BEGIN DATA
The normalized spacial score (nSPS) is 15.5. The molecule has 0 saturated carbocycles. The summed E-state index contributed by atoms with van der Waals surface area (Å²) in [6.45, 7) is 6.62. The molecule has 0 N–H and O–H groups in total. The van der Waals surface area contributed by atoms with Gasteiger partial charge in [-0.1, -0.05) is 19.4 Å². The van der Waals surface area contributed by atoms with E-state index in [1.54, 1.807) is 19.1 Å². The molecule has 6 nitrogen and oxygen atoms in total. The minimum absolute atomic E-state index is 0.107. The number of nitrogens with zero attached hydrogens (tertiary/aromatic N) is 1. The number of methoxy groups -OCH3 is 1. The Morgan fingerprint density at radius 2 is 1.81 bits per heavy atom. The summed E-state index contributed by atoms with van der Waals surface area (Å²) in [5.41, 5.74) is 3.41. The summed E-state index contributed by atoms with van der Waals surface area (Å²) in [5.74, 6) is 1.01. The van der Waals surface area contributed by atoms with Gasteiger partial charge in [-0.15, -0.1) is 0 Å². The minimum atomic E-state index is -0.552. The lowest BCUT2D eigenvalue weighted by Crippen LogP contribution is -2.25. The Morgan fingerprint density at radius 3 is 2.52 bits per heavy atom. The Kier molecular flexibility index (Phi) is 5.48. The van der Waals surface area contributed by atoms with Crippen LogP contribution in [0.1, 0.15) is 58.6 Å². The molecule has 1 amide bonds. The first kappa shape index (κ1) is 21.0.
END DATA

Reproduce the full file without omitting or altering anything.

The normalized spacial score (nSPS) is 15.5. The molecule has 0 saturated carbocycles. The summed E-state index contributed by atoms with van der Waals surface area (Å²) in [6.45, 7) is 6.62. The molecule has 0 N–H and O–H groups in total. The van der Waals surface area contributed by atoms with Gasteiger partial charge in [-0.1, -0.05) is 19.4 Å². The van der Waals surface area contributed by atoms with E-state index in [1.54, 1.807) is 19.1 Å². The molecule has 6 nitrogen and oxygen atoms in total. The minimum absolute atomic E-state index is 0.107. The number of nitrogens with zero attached hydrogens (tertiary/aromatic N) is 1. The number of methoxy groups -OCH3 is 1. The Morgan fingerprint density at radius 2 is 1.81 bits per heavy atom. The summed E-state index contributed by atoms with van der Waals surface area (Å²) in [5.41, 5.74) is 3.41. The summed E-state index contributed by atoms with van der Waals surface area (Å²) in [5.74, 6) is 1.01. The van der Waals surface area contributed by atoms with Gasteiger partial charge in [-0.15, -0.1) is 0 Å². The minimum atomic E-state index is -0.552. The lowest BCUT2D eigenvalue weighted by Crippen LogP contribution is -2.25. The Morgan fingerprint density at radius 3 is 2.52 bits per heavy atom. The Kier molecular flexibility index (Phi) is 5.48. The van der Waals surface area contributed by atoms with Crippen LogP contribution in [0.1, 0.15) is 58.6 Å². The molecule has 1 amide bonds. The first kappa shape index (κ1) is 21.0.